Jakarta (ANTARA) - Former Coordinating Minister for Political, Legal, and Security Affairs Wiranto highlighted radicalism as one of the serious “homeworks” that needs to be handled by his successor, Mahfud MD.

Speaking to journalists at the coordinating ministry's office here on Wednesday (Oct 23), Wiranto said the issues of radicalism, terrorism, Papua, and human rights, are among the unresolved problems he will work on.

Unlike other ministries, the ministry, currently headed by Mahfud MD, handles problems arising from the lives of community members across Indonesia.

"This ministry's tasks look simple. But, in practice, they are complicated and diverse," Wiranto said, adding that he was happy to know that his successor is Mahfud MD, a constitutional law expert who he has known well for many years.

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On October 10 Wiranto was assaulted by a man at the Menes Square area of Purwaraja Village, Menes Sub-district, in Pandeglang District, Banten Province.

He sustained injuries after being stabbed. However, his assistant shielded him from further stabbings.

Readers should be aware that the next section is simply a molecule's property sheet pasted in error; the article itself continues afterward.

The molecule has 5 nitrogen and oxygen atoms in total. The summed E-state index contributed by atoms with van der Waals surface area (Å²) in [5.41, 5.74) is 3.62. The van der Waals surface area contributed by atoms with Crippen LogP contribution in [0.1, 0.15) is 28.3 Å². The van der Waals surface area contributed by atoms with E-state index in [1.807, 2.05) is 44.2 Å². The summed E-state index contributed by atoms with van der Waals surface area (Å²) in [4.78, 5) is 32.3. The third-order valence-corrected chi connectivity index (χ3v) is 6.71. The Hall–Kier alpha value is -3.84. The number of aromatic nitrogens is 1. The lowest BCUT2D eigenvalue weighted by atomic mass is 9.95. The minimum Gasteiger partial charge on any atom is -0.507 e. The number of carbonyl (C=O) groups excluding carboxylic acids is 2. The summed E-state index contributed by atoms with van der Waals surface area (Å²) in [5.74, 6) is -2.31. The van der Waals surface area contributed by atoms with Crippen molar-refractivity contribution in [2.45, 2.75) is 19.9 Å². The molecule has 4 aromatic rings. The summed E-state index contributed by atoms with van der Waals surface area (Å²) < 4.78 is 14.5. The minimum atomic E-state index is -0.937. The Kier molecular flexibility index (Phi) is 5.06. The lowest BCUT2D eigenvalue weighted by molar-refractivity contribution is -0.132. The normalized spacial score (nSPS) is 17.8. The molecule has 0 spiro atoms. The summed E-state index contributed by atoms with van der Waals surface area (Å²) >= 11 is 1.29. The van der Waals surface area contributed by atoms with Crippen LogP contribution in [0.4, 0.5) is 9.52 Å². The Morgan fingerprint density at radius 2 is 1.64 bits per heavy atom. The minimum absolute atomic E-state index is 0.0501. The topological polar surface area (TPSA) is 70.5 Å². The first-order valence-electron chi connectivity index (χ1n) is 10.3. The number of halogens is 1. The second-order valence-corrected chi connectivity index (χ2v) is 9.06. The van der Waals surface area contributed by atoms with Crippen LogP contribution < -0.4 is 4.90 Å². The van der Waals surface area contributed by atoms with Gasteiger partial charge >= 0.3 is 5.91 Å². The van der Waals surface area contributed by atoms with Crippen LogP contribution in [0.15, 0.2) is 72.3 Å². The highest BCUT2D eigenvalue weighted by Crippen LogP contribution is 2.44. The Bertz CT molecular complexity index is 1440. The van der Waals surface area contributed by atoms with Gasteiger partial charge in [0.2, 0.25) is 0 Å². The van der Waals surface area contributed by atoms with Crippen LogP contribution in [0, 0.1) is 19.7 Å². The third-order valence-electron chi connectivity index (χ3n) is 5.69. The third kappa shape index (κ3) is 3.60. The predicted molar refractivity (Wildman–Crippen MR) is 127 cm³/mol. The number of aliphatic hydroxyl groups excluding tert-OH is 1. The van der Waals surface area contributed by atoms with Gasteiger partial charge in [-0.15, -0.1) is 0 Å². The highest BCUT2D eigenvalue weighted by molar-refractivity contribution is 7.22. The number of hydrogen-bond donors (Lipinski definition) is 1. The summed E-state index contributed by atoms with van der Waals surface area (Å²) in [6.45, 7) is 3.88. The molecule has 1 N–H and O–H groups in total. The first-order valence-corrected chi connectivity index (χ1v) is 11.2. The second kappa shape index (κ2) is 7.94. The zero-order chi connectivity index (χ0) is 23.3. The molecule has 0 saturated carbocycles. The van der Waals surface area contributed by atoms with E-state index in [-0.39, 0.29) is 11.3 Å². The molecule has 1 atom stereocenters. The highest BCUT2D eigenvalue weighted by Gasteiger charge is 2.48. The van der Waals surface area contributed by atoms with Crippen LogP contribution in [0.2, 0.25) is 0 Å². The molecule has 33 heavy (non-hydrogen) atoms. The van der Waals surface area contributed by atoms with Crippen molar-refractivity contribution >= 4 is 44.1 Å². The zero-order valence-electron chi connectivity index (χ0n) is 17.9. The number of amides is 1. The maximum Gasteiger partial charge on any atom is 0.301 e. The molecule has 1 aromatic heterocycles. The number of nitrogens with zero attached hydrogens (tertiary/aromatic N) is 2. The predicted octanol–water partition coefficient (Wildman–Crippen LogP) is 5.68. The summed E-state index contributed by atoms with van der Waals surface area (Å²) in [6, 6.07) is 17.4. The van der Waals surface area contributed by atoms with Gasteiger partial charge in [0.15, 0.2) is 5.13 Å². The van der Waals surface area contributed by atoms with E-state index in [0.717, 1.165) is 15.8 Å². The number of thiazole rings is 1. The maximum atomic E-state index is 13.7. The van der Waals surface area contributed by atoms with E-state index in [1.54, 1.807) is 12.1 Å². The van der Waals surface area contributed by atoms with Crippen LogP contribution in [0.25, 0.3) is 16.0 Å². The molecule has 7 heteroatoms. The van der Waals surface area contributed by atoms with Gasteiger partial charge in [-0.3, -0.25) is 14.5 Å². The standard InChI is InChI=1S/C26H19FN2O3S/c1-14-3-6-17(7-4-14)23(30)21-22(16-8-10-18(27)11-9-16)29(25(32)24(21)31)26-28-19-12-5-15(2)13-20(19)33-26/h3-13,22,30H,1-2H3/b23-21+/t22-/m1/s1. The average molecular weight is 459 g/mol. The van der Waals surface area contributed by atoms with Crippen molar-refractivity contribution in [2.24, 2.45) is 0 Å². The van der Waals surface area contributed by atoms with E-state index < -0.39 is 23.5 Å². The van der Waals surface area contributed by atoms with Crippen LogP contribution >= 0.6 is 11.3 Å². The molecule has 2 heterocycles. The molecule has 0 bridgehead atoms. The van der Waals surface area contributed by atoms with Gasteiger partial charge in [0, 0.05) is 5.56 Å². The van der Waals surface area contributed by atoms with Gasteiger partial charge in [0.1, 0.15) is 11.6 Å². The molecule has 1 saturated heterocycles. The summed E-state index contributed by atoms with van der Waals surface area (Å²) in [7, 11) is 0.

Shortly after the attack, Wiranto was rushed to Pandeglang District's Berkah Public Hospital to receive emergency medical treatment. He was then moved to the Gatot Subroto Army Hospital (RSPAD) in Central Jakarta.

While introducing his cabinet members, President Joko Widodo drew attention to the appointed religious affairs minister, noting the serious need to tackle radicalism.

Vice President Amin brought up issues related to radicalism during his meeting with Malaysian King Yang di-Pertuan Agong Sultan Abdullah Al-Mustafa Billah Shah Ibni Almarhum Sultan Haji Ahmad Shah Al-Musta'in Billah.

"I called on Malaysia to work together to develop a peaceful and tolerant Islam as 'rahmatan lil alamin' (graceful for the universe), so we can prevent the spread of radicalism in Islam," Amin stated in Tokyo on Tuesday.

He pointed out that Indonesia, with the world's largest Muslim population, along with Malaysia, play a pivotal role in developing Islam “wasathiyah,” a middle path or moderate Islam that justly balances the way of life, avoids extremes, and believes in moderation.

Both countries are expected to work to maintain peace in Southeast Asia.

"Indonesia and Malaysia are both Muslim-majority countries. At the same time, ASEAN is facing the emergence of radicalism and intolerance," Amin pointed out.

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Translator: Syaiful Hakim, Rahmad Nasution
Editor: Sri Haryati
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